With schools, learning centers, and even day-cares now closed in most states because of the Coronavirus and the length of those closures looking increasingly long each day, millions of parents find themselves in a tricky predicament of having to balance both full-time jobs and full-time parenting. In many districts, students are beginning to take online learning programs to keep them on track, but in many other cases, students are learning from their parents, who have become unofficial teachers and are forced to launch stay-at-home schools for their children.
This new normal within our society now can cause several issues. For instance, for parents and caregivers of young children who can’t learn online, have shorter attention spans and need much more attention, this new idea of creating at home learning programs may seem rather daunting where one doesn't know where to even start. If you are in need of tips and a little encouragement during these times, we gathered some research and advice from experts that may help parents navigate the next few weeks with their young children:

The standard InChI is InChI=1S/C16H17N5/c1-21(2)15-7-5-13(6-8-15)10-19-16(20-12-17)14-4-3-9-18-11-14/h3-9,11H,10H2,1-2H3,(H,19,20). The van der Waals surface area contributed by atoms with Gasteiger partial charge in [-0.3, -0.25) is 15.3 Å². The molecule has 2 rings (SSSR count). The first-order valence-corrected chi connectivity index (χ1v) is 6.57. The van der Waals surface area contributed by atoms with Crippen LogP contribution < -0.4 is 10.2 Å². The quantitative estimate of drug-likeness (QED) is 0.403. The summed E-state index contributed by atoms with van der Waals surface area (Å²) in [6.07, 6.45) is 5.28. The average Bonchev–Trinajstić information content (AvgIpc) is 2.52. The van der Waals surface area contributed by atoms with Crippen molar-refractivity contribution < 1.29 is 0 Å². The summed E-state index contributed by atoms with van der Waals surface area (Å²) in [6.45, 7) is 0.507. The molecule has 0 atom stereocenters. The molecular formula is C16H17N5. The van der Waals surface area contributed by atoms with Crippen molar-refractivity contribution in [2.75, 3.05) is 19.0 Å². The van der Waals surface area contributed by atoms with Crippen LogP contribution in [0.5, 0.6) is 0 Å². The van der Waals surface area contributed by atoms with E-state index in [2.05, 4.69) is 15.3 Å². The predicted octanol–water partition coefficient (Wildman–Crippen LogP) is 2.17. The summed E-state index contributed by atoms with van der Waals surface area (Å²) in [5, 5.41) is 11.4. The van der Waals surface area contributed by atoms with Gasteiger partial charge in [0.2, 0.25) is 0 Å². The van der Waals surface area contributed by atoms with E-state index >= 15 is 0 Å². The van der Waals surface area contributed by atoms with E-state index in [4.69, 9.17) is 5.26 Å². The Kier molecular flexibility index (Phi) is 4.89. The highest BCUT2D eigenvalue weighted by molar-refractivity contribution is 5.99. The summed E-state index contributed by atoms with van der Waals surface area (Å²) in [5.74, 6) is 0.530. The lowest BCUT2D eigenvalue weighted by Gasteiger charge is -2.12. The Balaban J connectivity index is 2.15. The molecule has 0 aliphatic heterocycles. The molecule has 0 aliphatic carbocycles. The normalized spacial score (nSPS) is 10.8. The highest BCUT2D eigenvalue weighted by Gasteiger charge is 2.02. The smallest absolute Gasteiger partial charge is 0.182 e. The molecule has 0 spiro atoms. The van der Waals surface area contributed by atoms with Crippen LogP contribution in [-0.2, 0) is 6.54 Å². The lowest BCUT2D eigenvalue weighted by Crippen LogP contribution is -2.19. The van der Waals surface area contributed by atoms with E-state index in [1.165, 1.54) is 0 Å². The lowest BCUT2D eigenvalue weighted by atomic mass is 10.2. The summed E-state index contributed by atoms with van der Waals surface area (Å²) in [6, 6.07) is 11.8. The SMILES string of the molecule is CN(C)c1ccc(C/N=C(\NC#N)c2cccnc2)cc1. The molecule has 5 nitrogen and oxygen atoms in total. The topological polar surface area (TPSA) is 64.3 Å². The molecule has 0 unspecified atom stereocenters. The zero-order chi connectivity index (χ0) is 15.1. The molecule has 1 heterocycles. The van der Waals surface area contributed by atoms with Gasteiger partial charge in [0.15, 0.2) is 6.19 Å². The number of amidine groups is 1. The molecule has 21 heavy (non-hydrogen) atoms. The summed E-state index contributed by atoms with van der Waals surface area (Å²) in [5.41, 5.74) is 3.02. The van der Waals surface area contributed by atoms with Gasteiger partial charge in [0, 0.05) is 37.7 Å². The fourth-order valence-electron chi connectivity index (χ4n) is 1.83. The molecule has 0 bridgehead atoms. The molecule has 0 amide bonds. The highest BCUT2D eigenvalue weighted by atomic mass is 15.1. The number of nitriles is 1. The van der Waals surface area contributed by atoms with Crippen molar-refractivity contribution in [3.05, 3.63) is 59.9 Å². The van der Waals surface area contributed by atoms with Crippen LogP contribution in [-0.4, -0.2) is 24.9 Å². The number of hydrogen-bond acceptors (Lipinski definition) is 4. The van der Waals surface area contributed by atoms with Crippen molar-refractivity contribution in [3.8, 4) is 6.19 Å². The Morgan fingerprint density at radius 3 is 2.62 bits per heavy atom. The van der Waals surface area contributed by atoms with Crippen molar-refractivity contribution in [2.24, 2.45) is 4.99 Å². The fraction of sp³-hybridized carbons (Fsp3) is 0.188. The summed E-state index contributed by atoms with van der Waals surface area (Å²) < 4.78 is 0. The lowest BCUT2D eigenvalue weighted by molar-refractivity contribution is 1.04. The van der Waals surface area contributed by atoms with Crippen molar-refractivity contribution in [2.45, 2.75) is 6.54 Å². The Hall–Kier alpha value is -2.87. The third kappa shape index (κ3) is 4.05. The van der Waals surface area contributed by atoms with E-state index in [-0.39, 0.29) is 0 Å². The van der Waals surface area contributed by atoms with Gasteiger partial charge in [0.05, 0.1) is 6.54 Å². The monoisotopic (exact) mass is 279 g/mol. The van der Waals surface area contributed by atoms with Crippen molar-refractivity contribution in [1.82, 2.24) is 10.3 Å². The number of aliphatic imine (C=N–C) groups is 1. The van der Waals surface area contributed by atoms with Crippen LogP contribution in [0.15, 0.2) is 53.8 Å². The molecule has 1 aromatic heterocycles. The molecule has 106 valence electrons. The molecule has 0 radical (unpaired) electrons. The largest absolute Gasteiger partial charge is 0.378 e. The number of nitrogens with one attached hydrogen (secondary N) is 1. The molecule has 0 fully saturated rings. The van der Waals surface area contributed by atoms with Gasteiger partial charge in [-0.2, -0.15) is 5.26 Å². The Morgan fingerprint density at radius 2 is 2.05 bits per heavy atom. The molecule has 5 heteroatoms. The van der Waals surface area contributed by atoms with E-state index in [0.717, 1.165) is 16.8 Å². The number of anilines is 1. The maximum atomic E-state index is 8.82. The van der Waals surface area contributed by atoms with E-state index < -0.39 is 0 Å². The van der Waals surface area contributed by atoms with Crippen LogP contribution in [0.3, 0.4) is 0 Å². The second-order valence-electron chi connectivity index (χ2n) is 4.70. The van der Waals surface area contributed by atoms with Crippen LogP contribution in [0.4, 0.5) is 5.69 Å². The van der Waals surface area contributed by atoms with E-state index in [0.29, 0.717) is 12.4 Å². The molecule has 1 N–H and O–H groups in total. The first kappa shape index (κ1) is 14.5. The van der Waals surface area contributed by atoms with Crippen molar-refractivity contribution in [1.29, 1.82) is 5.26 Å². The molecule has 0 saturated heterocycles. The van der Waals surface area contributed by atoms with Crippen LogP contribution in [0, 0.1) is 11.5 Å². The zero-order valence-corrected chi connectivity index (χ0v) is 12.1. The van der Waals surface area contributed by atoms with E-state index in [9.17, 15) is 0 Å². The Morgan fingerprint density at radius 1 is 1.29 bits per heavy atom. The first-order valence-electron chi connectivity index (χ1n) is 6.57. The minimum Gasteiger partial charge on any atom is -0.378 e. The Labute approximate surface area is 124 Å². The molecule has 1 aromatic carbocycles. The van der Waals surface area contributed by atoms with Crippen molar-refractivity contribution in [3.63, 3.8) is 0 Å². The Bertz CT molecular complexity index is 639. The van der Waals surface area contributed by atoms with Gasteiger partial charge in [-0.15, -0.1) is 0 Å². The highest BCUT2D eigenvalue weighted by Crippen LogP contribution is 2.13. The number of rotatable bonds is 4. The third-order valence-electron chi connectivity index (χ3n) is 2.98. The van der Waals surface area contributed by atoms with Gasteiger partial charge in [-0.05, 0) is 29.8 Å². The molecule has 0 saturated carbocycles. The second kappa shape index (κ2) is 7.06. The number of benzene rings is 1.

Create A Routine Schedule
Before anything else, the most significant piece of advice we want to give is to make sure your child feels safe and secure during this time - to make sure that they do not feel the anxiety and stress that maybe you or other people are feeling. It is best to make sure they remain calm and occupied, as if they get upset, it can potentially only upset you more. With this being said, during this time, while many parents are trying to find resources for homeschooling, we believe that it is essential for parents to take the pressure off themselves. This can be done by providing an environment that may not follow the "traditional academic" experience for young children. In fact, according to Josh Golin, executive director of the Campaign for a Commercial-Free Childhood, he believes that it is okay — even right — just to let kids play by themselves and navigate the environment in there own way. Golin also says and believes that the first few days at home are important because you can set up a routine not centered around screens.